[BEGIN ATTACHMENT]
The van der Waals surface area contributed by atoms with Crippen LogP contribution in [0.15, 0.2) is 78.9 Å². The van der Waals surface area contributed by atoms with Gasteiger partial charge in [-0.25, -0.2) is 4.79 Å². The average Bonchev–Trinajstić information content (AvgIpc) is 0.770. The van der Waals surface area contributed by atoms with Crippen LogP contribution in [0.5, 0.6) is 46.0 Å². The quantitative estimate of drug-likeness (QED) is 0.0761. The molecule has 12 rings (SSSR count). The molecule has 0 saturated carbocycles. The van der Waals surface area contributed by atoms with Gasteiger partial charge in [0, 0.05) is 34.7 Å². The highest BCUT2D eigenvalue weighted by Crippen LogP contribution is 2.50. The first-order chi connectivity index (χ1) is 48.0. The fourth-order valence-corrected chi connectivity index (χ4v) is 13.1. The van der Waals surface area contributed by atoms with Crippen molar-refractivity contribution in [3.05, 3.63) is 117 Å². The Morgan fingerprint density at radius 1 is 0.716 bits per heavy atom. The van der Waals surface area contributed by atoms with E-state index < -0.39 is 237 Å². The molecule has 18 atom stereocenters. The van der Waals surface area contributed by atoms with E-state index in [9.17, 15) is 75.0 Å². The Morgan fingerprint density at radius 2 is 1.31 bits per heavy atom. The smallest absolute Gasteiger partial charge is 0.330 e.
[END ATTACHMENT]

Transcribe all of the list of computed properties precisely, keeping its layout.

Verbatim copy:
The van der Waals surface area contributed by atoms with Crippen LogP contribution in [0.15, 0.2) is 78.9 Å². The van der Waals surface area contributed by atoms with Gasteiger partial charge in [-0.25, -0.2) is 4.79 Å². The average Bonchev–Trinajstić information content (AvgIpc) is 0.770. The van der Waals surface area contributed by atoms with Crippen LogP contribution in [0.5, 0.6) is 46.0 Å². The quantitative estimate of drug-likeness (QED) is 0.0761. The molecule has 12 rings (SSSR count). The molecule has 0 saturated carbocycles. The van der Waals surface area contributed by atoms with Gasteiger partial charge in [0, 0.05) is 34.7 Å². The highest BCUT2D eigenvalue weighted by Crippen LogP contribution is 2.50. The first-order chi connectivity index (χ1) is 48.0. The fourth-order valence-corrected chi connectivity index (χ4v) is 13.1. The van der Waals surface area contributed by atoms with Crippen molar-refractivity contribution in [3.05, 3.63) is 117 Å². The Morgan fingerprint density at radius 1 is 0.716 bits per heavy atom. The van der Waals surface area contributed by atoms with E-state index < -0.39 is 237 Å². The molecule has 18 atom stereocenters. The van der Waals surface area contributed by atoms with E-state index in [9.17, 15) is 75.0 Å². The Morgan fingerprint density at radius 2 is 1.31 bits per heavy atom. The smallest absolute Gasteiger partial charge is 0.330 e.